Very good and informative post Adastra! Although, it is a little long, wondering if theres anyway to condense it slightly more? I think 2g could be a nice cut off point for standard care, but again it shouldn't seem like its a "forced" thing. The only thing I could critique (of my own opinion of it again):
-At no point should this be to critisize the prefered size of a tank. It should be informative for sure! But not discouraging.
-Some parts which are particularly wordy might want to be 'dumbed down'. "Books R Hrd to anderstaned", but no seriously lol There are a few parts that are slightly to vague due to large word usage, and no thats NOT contradictive!!! lol
-As stated: Condensing, in the interest of keeping new people reading, and not thinking its all just filler (Although I understand the need for it myself, but then again I'm also a reader)
Which brings me to the point that this should have an easy-to-read index at the very begining too.
Oh. Were we supposed to actually design our posts in the format of the final standard article? I was just arguing for what should be designated as the minimum tank size and the fact that a note on betta behavior should be included.
Honestly, we could write a book on betta care. I think the best way to organize it would be a very general article discussing betta needs, disclaimers, and the products you need to get started. I've gone through a lot of "Just Getting Started!" threads, and what people usually end up wanting is a list of things they should buy, and a simple explanation of why one product will help them more than another.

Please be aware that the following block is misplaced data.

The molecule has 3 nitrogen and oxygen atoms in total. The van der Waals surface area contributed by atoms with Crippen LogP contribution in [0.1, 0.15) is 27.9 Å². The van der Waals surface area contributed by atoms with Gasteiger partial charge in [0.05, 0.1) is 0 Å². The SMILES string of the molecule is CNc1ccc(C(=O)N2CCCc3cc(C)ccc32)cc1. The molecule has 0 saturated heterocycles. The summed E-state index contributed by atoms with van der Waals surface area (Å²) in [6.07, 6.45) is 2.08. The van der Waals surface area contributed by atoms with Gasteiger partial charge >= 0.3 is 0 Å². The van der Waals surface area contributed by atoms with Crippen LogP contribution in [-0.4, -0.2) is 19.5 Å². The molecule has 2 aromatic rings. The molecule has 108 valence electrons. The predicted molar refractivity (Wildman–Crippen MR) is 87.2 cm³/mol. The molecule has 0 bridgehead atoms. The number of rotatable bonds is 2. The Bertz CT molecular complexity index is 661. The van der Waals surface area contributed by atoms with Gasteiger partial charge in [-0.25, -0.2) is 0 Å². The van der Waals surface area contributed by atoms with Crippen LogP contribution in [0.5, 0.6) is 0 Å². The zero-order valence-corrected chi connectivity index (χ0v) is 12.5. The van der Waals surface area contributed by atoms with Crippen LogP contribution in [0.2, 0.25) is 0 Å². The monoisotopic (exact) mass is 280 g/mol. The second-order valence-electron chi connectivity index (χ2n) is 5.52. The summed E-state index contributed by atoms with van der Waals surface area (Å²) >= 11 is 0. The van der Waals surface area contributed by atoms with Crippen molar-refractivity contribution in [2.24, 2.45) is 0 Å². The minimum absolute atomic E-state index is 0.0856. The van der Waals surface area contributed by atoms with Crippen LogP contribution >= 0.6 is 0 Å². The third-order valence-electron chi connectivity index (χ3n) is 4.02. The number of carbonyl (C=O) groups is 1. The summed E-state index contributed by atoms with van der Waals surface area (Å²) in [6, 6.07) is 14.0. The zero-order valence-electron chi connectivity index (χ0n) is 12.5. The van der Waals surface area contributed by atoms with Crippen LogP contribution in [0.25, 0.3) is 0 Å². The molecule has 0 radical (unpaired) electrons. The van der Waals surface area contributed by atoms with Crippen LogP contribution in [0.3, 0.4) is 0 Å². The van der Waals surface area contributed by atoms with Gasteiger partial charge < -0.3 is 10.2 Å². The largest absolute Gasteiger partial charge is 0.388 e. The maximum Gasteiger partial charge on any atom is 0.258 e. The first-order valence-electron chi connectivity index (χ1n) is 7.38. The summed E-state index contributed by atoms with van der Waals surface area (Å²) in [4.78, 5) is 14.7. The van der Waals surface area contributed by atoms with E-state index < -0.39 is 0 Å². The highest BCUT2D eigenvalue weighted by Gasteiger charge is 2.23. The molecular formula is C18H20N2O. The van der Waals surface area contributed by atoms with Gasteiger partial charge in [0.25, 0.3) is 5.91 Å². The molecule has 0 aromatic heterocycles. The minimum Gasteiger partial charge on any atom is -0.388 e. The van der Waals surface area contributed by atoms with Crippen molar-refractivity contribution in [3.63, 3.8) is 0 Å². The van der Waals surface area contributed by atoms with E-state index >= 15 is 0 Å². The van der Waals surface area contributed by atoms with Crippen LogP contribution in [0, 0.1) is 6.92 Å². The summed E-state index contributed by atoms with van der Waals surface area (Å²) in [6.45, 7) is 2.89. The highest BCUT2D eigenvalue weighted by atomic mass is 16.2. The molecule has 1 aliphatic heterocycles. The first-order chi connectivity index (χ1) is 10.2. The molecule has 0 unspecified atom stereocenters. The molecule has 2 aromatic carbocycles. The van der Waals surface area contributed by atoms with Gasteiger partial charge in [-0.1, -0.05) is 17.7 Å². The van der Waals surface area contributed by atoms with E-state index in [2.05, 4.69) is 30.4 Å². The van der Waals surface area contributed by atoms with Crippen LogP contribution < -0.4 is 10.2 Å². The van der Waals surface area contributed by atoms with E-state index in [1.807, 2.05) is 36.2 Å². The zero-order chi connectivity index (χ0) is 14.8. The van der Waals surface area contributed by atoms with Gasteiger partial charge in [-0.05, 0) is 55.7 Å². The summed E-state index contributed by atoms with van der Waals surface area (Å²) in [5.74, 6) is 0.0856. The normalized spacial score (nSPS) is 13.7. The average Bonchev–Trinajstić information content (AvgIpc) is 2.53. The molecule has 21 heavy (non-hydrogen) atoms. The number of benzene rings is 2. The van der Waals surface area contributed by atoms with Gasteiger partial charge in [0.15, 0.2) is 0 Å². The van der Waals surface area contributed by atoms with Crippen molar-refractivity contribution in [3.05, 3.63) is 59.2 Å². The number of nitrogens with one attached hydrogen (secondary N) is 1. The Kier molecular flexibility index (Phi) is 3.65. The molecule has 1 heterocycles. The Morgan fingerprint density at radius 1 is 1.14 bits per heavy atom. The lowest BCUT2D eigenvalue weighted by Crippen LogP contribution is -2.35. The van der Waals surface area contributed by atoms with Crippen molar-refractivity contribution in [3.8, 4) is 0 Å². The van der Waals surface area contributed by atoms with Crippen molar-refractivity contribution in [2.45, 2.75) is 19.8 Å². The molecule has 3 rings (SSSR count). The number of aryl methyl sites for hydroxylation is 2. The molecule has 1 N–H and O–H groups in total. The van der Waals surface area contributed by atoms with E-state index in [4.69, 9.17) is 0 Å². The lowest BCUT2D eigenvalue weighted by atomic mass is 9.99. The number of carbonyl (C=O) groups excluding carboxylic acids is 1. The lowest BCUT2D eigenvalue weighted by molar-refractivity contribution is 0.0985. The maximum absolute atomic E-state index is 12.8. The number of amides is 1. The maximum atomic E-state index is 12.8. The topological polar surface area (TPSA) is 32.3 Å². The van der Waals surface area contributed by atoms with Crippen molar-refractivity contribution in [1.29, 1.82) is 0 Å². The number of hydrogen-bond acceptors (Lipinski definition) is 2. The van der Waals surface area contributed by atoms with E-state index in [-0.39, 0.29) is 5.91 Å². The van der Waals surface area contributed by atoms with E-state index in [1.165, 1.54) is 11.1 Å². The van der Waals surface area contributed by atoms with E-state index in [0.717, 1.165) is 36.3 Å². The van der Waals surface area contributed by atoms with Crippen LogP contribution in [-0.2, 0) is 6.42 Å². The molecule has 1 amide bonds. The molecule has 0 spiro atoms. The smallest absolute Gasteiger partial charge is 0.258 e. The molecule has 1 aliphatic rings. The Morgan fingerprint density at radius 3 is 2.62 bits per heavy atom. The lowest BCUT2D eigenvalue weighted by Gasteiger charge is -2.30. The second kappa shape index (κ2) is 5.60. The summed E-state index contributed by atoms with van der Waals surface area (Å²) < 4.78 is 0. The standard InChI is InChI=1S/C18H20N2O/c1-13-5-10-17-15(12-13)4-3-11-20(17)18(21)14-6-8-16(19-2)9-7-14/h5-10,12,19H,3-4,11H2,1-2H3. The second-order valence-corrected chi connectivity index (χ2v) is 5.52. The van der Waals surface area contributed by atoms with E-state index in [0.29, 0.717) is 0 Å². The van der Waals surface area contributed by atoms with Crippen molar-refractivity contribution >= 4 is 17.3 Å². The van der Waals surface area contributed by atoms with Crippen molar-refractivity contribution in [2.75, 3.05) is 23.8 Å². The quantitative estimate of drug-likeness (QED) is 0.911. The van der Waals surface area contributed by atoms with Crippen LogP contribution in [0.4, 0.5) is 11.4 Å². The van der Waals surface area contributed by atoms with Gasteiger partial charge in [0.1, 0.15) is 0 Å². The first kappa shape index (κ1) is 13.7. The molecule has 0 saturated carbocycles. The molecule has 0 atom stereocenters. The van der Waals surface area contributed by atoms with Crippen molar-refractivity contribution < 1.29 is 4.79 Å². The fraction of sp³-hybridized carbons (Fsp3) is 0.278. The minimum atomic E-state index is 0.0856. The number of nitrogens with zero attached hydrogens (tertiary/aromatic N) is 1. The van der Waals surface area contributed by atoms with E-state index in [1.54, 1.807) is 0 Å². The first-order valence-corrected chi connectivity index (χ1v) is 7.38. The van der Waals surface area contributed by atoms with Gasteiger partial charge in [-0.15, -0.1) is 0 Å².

A separate thread should discuss proper housing and how to maintain that housing, another should discuss proper diet, one with common illnesses and their causes, and another should discuss tank mates. That way as the new person goes through each of the forums, they can get an overall view of betta care in chapters rather than going up against a huge block of text when all they want to look at is a very narrow topic. They are more likely to go to the forum whose name corresponds with their question than they are to refer to one sheet at the beginning. Say one person comes in, and all they look at is the Betta Habitats forum, because that's the origin of their question. They'll immediately see the sticky and have a better idea of what to do.
I would also love it if there were disclaimers in the breeding section. Too many people jump in there without any idea what they're doing.
I hate to double post, but I just had the opportunity to read some of the earlier posts, and I would like to say this in response: